read Kerri’s blog post about ANGELS AT THE WELL

 

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Happy Thanksgiving (for all of you USA-based angels)

 

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angels at the well ©️ 2004 david robinson

Split Your Bark [on merely-a-thought Monday]

merely words framed copy

Angels come in all shapes and sizes and Jonathan is my latest proof. Appearing from nowhere, disappearing into the ether, impossible to nail down on what he does each day (“I spent the day packing,” he says every-single-time-I-ask), he has an uncanny way of  dropping a much needed thought-bomb at just the right moment. Boom.

Lately, Kerri and I have been steeped in the angst and frustration of the latest inevitable drought that comes with an artist’s life. The well has run dry. There is no rain in sight. The Artist’s Almanac forecasts drought.  Feeling defeated we showed up at rehearsal wearing hang-dog faces and found angel-Jonathan already there, practicing his bass.  He greeted us with laughter and a smile. He regaled us with hysterically funny stories of his weekly foibles. He got us laughing. He transformed our self-pity and woe into a conversation about necessary change and growth.

That’s when he velvet-hammer-smacked us with the metaphor: trees must split their bark to grow. There is pain. Matter. Of. Fact.

Contrary to popular mythology, angels do not take away your pain. They do, however, help you see it for what it is: an experience of life. They punch through the horror story spinning out of control in your mind and guide you back to the present moment. There is growth so there are unknowns. There is today. “Isn’t it great!” he laughs. “You two kill me,” he says smiling.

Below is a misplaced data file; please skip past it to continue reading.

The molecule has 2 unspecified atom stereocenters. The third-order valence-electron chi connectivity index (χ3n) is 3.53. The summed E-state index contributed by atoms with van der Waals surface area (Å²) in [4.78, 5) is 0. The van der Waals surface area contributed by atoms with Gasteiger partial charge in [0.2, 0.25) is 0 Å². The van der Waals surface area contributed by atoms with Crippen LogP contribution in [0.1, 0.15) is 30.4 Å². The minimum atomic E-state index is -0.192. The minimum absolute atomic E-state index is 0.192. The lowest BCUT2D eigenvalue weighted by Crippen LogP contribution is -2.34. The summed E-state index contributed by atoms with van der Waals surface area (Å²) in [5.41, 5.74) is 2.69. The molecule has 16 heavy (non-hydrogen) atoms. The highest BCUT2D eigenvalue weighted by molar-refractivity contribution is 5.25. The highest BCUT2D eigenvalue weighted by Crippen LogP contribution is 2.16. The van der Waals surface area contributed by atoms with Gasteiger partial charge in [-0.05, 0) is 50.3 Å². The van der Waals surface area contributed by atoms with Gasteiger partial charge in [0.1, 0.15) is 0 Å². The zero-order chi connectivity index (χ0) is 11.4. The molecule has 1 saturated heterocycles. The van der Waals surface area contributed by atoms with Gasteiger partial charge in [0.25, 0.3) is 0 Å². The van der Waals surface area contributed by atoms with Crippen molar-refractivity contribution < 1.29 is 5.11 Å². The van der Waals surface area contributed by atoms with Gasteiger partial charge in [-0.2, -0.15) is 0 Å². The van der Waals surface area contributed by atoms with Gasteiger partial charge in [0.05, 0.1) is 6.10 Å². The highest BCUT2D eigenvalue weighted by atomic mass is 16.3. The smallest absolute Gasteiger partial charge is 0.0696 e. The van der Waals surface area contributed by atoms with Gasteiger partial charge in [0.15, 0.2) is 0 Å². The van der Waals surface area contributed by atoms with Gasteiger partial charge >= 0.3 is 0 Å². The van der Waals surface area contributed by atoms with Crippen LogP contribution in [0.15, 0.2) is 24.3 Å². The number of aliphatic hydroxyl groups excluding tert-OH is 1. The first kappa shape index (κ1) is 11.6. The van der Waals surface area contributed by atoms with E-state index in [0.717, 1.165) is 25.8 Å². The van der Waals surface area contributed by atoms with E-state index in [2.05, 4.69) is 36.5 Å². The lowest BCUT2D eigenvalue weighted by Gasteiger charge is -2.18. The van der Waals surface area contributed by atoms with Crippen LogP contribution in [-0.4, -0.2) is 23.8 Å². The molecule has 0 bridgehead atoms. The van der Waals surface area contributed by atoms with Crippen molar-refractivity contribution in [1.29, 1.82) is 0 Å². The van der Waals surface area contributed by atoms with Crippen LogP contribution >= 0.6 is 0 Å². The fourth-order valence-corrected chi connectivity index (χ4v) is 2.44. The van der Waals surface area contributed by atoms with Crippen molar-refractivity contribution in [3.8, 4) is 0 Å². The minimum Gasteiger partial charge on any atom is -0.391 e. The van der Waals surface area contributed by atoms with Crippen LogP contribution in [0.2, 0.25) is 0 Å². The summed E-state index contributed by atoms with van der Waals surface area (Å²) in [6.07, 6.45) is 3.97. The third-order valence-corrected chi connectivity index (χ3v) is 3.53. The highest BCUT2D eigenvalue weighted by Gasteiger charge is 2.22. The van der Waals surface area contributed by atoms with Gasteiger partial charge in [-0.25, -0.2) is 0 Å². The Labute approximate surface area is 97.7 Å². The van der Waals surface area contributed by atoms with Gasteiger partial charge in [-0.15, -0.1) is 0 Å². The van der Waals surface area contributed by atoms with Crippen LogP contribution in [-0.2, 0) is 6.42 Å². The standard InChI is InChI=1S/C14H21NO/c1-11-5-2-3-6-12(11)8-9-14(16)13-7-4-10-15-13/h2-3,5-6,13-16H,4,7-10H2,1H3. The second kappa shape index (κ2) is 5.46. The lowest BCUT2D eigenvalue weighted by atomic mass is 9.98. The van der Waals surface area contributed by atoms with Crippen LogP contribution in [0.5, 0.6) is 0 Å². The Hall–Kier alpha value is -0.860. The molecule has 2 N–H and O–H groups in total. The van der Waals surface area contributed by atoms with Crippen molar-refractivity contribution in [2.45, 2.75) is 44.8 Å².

Yep. Angel.

 

AngelsAtTheWell framed copy

angel at the well

 

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where’s chicken?

Touch An Angel [on KS Friday]

angel you are with photo song box copy

Kerri is thready. Important dates are always noticed and honored in our house. She is nearly Balinese in her attention to auspicious dates. Soon we will honor the life and loss of Wayne. Kerri’s brother Wayne passed away many years before I came into her life. I knew immediately about him. She adored him. He is certainly one of her good angels.

Through her stories and those memories warmly told by her family, I feel he is now one of my kindred spirits, too. Every once in a while, when I need a good bit of brotherly advice, I ask him questions – well, one question in particular (“What am I going to do with your sister?!! She’s out of control!”). He has yet to answer me but like all good angels I do hear him howling with laughter at her antics and my utter confusion.

On this KS Friday, reach for your good angels. Let Kerri’s song for Wayne put you on the back of his bike and take a ride into a special place and time with those you’ve loved and lost. Toast them with a good cup of java, as I do Wayne. From what I hear he was nearly as great a coffee lover as I am.

 

ANGEL YOU ARE on the album AS SURE AS THE SUN available on iTunes & CDBaby

 

read Kerri’s blog post about ANGEL YOU ARE

 

www.kerrianddavid.com

 

angel you are/as sure as the sun ©️ 2002 kerri sherwood

Commune With Color

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I always loved gallery openings of my work because they served to remind me how deeply personal a relationship with a painting really is. And, isn’t that the point? For instance, when I first showed my painting, Canopy [featured in a post yesterday], it literally stopped a woman in her tracks. She burst into tears and spent the next hour communing with the painting. Literally communing. I love this story because a few moments before the communing woman entered the gallery, a young couple stood before Canopy and said, “Ooh. I don’t like this one.”

As John once said, “Your job is to paint the paintings, not to determine what people see in them.” True enough.

There are two paintings in my stable that have drawn more attention than any others. By far. They were painted at roughly the same time. They are the same size. Both are acrylic on two panels. Both have shown often, always have multiple inquiries, and always return to the stable. They are favorites to be courted but are always left standing alone at the altar.

Once, when taking them down after a showing, a gallery rep. told me she thought they were abandoned yet again because they were too colorful. “Too Colorful?” I questioned. And she said, “You’re right. That’s not possible.”